Offenders feel like victims when their victims don’t forgive them

By Emily Reynolds

Forgiveness is not always easy. Forgiving someone who has wronged you can lead to a decreased likelihood of repeat offending and increased likelihood that the perpetrator will engage in conciliatory behaviour — just some of the reasons restorative justice has become more popular. But victims of transgressions often find it hard to move on.

A study published in Personality and Social Psychology Bulletin looks at what happens when victims don’t forgive and forget — and specifically how this makes offenders feel. The team finds that, if not offered forgiveness, those who have committed transgressions end up feeling like victims too.

In the first study, Michael Thai from The University of Queensland and colleagues asked participants to recall a situation in which they had wronged somebody and had subsequently given a sincere apology. Half of the participants were asked to recall a situation in which they were forgiven, and the other half a situation in which they weren’t.

All participants described the situation in writing, before indicating how much their victim’s response constituted a violation of norms; how much it threatened their sense of power, control, and dignity; how much they felt like a victim in the situation; how much they regretted their apology; and how willing they were to reconcile with the person to whom they had given the apology.

Those who were not forgiven saw the victim’s response as a greater violation of norms than those who had been forgiven. They also saw this response as a greater threat to their sense of power. As a result, these participants also felt more like victims themselves than those who had been forgiven, and this made them less willing to reconcile and to feel more regret about making the apology.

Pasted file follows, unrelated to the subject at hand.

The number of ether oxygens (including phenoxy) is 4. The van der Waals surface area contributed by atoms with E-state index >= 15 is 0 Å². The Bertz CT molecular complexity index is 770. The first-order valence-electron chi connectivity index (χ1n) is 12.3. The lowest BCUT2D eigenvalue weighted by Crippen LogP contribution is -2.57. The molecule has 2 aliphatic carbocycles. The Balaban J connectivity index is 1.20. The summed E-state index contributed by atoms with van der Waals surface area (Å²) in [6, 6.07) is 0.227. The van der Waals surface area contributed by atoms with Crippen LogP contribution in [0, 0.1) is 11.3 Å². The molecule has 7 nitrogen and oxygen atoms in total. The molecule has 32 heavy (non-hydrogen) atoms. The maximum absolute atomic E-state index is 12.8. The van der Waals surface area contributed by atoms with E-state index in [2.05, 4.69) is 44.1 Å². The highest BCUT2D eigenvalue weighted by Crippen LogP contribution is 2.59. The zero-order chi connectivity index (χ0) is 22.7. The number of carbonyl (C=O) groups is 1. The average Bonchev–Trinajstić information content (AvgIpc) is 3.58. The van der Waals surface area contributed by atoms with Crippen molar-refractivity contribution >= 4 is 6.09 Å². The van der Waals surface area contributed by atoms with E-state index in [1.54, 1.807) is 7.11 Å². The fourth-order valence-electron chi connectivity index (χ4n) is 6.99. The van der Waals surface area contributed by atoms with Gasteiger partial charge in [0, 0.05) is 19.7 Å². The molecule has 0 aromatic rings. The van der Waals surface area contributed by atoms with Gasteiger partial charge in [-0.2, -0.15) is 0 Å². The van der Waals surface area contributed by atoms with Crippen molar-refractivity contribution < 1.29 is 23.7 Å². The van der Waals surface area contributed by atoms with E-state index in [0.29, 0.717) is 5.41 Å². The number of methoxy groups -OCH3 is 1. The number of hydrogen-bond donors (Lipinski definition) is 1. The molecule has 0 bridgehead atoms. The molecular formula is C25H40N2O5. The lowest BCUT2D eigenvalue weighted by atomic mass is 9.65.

This pattern of results was replicated in a second study. This time, participants read a scenario in which they had let down a fellow student and had to write a letter of apology, receiving either a response that expressed forgiveness or was non-forgiving.

The third study looked at neutral or ambiguous responses alongside forgiveness and non-forgiveness. As in study two, participants were asked to imagine that they had wronged somebody and wrote a message to this person to apologise. Some participants received a reply forgiving them; some not forgiving them; and some containing a more ambivalent statement where forgiveness was not clear.

Non-forgiveness, again, was more likely to be seen as a violation of norms, reduced the likelihood of reconciliation, impacted on power and control, and made participants feel like victims, compared to both a forgiving response and a more ambiguous one. Those who saw ambiguous replies did not feel like victims and did not see any norm violation compared to those who were forgiven, suggesting that a lack of forgiveness isn’t quite the same as explicitly refusing to forgive someone. However, people who read an ambiguous reply did still feel less power and control. The team suggests that an apology “puts power back in the hands of victims” — they can choose whether to forgive or bear a grudge, representing a loss of control for offenders that is only regained once forgiveness has been granted overtly.

So, overall, not being forgiven for a transgression was seen as a violation of norms, a threat to power and control, leading to a sense of oneself as the victim of the situation. This also led to poorer outcomes — a smaller likelihood of reconciliation, for example. This could be useful information when considering restorative or transformative justice — if a victim is unlikely to forgive a perpetrator, then the process may not work as hoped, or other strategies may need to be exercised to mitigate chances of non-reconciliation.

The team points to previous research that suggests victims are often socially pressured into accepting apologies; future work could look at the motivations behind non-forgiveness. Non-forgiveness presumably has a relationship to severity of transgression — if someone’s forgotten to text you back and you don’t forgive them, there’s probably more at play than not forgiving someone for greater wrongdoing. There are also more nuanced examples of victim-transgressor relationships: dynamics where both parties have, across the course of their relationship, played both roles. These, too, are worth exploring.

Turning Tables: Offenders Feel Like “Victims” When Victims Withhold Forgiveness

Emily Reynolds is a staff writer at BPS Research Digest

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